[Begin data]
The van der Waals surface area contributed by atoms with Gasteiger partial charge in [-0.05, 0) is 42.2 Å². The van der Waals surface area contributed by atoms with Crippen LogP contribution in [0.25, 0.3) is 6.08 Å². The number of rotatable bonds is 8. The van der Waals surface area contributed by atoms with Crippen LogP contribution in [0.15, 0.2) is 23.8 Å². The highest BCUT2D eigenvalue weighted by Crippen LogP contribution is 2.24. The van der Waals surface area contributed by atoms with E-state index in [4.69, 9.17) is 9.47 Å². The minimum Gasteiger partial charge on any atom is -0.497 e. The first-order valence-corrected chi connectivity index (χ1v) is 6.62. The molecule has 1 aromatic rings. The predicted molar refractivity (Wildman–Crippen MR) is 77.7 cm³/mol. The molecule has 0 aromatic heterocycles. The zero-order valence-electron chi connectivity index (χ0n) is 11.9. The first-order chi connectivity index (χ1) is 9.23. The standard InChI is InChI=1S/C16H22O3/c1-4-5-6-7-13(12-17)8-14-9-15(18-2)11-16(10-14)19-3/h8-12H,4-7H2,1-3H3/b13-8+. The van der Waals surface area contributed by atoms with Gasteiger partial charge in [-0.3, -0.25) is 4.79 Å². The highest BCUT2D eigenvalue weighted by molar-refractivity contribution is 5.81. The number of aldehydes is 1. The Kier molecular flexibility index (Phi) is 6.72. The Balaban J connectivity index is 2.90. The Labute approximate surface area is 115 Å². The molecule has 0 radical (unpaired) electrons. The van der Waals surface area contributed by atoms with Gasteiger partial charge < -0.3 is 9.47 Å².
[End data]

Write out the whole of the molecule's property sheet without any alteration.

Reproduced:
The van der Waals surface area contributed by atoms with Gasteiger partial charge in [-0.05, 0) is 42.2 Å². The van der Waals surface area contributed by atoms with Crippen LogP contribution in [0.25, 0.3) is 6.08 Å². The number of rotatable bonds is 8. The van der Waals surface area contributed by atoms with Crippen LogP contribution in [0.15, 0.2) is 23.8 Å². The highest BCUT2D eigenvalue weighted by Crippen LogP contribution is 2.24. The van der Waals surface area contributed by atoms with E-state index in [4.69, 9.17) is 9.47 Å². The minimum Gasteiger partial charge on any atom is -0.497 e. The first-order valence-corrected chi connectivity index (χ1v) is 6.62. The molecule has 1 aromatic rings. The predicted molar refractivity (Wildman–Crippen MR) is 77.7 cm³/mol. The molecule has 0 aromatic heterocycles. The zero-order valence-electron chi connectivity index (χ0n) is 11.9. The first-order chi connectivity index (χ1) is 9.23. The standard InChI is InChI=1S/C16H22O3/c1-4-5-6-7-13(12-17)8-14-9-15(18-2)11-16(10-14)19-3/h8-12H,4-7H2,1-3H3/b13-8+. The van der Waals surface area contributed by atoms with Gasteiger partial charge in [-0.3, -0.25) is 4.79 Å². The highest BCUT2D eigenvalue weighted by molar-refractivity contribution is 5.81. The number of aldehydes is 1. The Kier molecular flexibility index (Phi) is 6.72. The Balaban J connectivity index is 2.90. The Labute approximate surface area is 115 Å². The molecule has 0 radical (unpaired) electrons. The van der Waals surface area contributed by atoms with Gasteiger partial charge < -0.3 is 9.47 Å².